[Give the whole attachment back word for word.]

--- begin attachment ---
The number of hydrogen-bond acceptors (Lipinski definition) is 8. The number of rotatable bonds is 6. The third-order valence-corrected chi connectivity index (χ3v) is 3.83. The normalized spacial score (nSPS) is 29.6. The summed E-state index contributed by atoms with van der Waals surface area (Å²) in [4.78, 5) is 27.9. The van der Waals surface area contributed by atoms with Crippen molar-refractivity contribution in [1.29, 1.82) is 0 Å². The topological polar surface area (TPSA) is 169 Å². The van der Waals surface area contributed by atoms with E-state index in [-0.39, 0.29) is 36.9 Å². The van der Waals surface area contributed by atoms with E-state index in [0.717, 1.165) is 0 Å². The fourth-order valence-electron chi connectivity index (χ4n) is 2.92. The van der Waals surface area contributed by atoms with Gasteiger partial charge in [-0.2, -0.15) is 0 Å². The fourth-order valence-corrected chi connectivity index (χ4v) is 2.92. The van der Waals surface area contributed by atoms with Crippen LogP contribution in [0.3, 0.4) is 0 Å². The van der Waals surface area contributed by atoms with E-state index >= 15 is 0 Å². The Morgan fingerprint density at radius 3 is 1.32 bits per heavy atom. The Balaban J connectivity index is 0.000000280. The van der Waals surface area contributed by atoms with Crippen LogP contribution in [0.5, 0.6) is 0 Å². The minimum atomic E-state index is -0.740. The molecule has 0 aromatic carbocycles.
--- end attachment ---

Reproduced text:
The number of hydrogen-bond acceptors (Lipinski definition) is 8. The number of rotatable bonds is 6. The third-order valence-corrected chi connectivity index (χ3v) is 3.83. The normalized spacial score (nSPS) is 29.6. The summed E-state index contributed by atoms with van der Waals surface area (Å²) in [4.78, 5) is 27.9. The van der Waals surface area contributed by atoms with Crippen molar-refractivity contribution in [1.29, 1.82) is 0 Å². The topological polar surface area (TPSA) is 169 Å². The van der Waals surface area contributed by atoms with E-state index in [-0.39, 0.29) is 36.9 Å². The van der Waals surface area contributed by atoms with E-state index in [0.717, 1.165) is 0 Å². The fourth-order valence-electron chi connectivity index (χ4n) is 2.92. The van der Waals surface area contributed by atoms with Gasteiger partial charge in [-0.2, -0.15) is 0 Å². The fourth-order valence-corrected chi connectivity index (χ4v) is 2.92. The van der Waals surface area contributed by atoms with Crippen LogP contribution in [0.3, 0.4) is 0 Å². The van der Waals surface area contributed by atoms with E-state index >= 15 is 0 Å². The Morgan fingerprint density at radius 3 is 1.32 bits per heavy atom. The Balaban J connectivity index is 0.000000280. The van der Waals surface area contributed by atoms with Crippen LogP contribution in [0.5, 0.6) is 0 Å². The minimum atomic E-state index is -0.740. The molecule has 0 aromatic carbocycles.